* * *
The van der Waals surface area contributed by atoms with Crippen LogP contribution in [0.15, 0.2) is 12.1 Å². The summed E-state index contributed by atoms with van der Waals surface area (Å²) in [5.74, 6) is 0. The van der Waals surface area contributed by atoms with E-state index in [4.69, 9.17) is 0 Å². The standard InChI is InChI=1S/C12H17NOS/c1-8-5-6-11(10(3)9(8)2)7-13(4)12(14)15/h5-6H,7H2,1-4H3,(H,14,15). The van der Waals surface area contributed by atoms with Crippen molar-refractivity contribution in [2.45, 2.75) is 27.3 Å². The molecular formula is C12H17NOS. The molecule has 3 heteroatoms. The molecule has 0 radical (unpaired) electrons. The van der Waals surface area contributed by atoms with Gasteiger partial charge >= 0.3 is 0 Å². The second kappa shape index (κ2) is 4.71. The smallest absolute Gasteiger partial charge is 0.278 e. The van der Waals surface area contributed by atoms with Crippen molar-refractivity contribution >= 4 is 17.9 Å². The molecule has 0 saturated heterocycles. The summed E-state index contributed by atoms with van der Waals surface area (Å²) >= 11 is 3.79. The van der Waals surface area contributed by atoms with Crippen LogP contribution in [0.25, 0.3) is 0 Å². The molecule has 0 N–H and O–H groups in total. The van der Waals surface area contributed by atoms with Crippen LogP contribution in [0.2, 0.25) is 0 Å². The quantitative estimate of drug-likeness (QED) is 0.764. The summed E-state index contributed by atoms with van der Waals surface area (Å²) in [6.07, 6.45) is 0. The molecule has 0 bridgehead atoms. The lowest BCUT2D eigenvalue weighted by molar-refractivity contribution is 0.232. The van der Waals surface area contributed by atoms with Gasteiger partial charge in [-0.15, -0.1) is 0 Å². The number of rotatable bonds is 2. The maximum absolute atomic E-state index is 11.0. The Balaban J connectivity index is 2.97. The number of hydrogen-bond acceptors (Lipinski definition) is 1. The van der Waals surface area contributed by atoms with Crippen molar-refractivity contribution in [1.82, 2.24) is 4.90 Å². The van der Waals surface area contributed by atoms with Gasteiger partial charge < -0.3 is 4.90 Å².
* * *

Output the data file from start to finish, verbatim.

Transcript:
The van der Waals surface area contributed by atoms with Crippen LogP contribution in [0.15, 0.2) is 12.1 Å². The summed E-state index contributed by atoms with van der Waals surface area (Å²) in [5.74, 6) is 0. The van der Waals surface area contributed by atoms with E-state index in [4.69, 9.17) is 0 Å². The standard InChI is InChI=1S/C12H17NOS/c1-8-5-6-11(10(3)9(8)2)7-13(4)12(14)15/h5-6H,7H2,1-4H3,(H,14,15). The van der Waals surface area contributed by atoms with Crippen molar-refractivity contribution in [2.45, 2.75) is 27.3 Å². The molecular formula is C12H17NOS. The molecule has 3 heteroatoms. The molecule has 0 radical (unpaired) electrons. The van der Waals surface area contributed by atoms with Gasteiger partial charge >= 0.3 is 0 Å². The second kappa shape index (κ2) is 4.71. The smallest absolute Gasteiger partial charge is 0.278 e. The van der Waals surface area contributed by atoms with Crippen molar-refractivity contribution >= 4 is 17.9 Å². The molecule has 0 saturated heterocycles. The summed E-state index contributed by atoms with van der Waals surface area (Å²) >= 11 is 3.79. The van der Waals surface area contributed by atoms with Crippen LogP contribution in [0.25, 0.3) is 0 Å². The molecule has 0 N–H and O–H groups in total. The van der Waals surface area contributed by atoms with Crippen LogP contribution in [0.2, 0.25) is 0 Å². The quantitative estimate of drug-likeness (QED) is 0.764. The summed E-state index contributed by atoms with van der Waals surface area (Å²) in [6.07, 6.45) is 0. The molecule has 0 bridgehead atoms. The lowest BCUT2D eigenvalue weighted by molar-refractivity contribution is 0.232. The van der Waals surface area contributed by atoms with Gasteiger partial charge in [-0.15, -0.1) is 0 Å². The number of rotatable bonds is 2. The maximum absolute atomic E-state index is 11.0. The Balaban J connectivity index is 2.97. The number of hydrogen-bond acceptors (Lipinski definition) is 1. The van der Waals surface area contributed by atoms with Crippen molar-refractivity contribution in [1.82, 2.24) is 4.90 Å². The van der Waals surface area contributed by atoms with Gasteiger partial charge < -0.3 is 4.90 Å².